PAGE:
Fifty UK firms are set to be named and shamed for having all-male boards as part of an initiative to boost gender equality in business.
Lord Davies, a former Labour trade minister, will deliver his government sponsored report into the make-up of British boardrooms on 26 March.
Davies set a target in 2011 for the FTSE 100 to achieve 25% of women in boardroom positions by 2015
The current figure stands at 20.4%, up from 12.5% in 2011.
Davies' previous research found that 19% of directors in FTSE100 companies are female, up from 17.4% in May 2013 and an increase from 12.5% in February 2011.
More than a fifth (23.8%) of all women on FTSE100 boards are non-executive directors, up from 22% in May 2013 and a jump from 15.6% in February 2011, according the report.
Davies also revealed that 6.1% of executive directors are women, up from 5.6% in May 2013 and an increase from 5.5% in February 2011.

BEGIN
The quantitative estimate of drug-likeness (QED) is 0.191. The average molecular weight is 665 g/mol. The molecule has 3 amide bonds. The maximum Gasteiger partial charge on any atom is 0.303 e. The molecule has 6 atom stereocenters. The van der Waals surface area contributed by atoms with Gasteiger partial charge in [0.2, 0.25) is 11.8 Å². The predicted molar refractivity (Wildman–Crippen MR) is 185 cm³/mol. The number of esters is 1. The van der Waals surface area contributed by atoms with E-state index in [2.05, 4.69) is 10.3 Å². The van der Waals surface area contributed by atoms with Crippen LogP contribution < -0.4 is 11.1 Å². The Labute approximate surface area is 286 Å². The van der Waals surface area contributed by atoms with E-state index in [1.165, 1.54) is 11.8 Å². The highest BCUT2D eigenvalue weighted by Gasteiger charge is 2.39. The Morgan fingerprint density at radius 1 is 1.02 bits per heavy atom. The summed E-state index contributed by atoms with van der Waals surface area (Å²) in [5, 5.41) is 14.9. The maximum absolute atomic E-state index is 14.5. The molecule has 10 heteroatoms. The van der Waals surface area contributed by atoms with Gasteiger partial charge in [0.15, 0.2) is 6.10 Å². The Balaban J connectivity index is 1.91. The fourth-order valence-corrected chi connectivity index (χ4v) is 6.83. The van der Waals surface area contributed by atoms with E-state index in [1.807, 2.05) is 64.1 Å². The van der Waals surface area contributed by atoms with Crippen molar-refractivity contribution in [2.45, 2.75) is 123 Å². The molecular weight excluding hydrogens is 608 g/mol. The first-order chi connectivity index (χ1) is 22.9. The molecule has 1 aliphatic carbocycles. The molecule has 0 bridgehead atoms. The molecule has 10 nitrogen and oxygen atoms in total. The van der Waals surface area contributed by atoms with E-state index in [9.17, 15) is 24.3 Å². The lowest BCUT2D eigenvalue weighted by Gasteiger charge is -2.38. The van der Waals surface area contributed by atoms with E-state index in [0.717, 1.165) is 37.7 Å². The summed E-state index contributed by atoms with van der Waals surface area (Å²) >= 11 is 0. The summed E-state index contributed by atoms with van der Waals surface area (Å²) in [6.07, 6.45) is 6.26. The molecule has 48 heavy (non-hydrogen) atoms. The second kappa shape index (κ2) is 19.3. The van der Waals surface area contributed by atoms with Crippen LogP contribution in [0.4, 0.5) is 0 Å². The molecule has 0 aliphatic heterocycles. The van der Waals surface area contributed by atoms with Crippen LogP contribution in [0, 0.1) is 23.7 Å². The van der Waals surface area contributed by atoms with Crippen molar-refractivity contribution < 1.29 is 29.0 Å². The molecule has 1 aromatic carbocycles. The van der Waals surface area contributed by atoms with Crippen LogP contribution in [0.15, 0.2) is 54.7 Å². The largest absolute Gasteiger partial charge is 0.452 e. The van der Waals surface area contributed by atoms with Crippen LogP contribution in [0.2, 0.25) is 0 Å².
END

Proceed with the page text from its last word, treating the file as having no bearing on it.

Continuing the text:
The data showed that FTSE100 employers need to appoint 66 more female directors in the next two years in order to meet Davies' target of 25% of women on boards.
But across British businesses only 7% of executive positions are held by women, according to BoardWatch.
The news comes after a shocking study found that senior British business women are two times less likely to be promoted than their male colleagues as the UK's leading companies face a "gender blockage at the top".
According to research from the campaign group the 30% Club, which was conducted by psychology consultancy YSC and professional services firm KPMG across FTSE 100 and FTSE 250 companies, a man starting his career in a FTSE 100 organisation is four and a half times more likely to make it to the Executive Committee.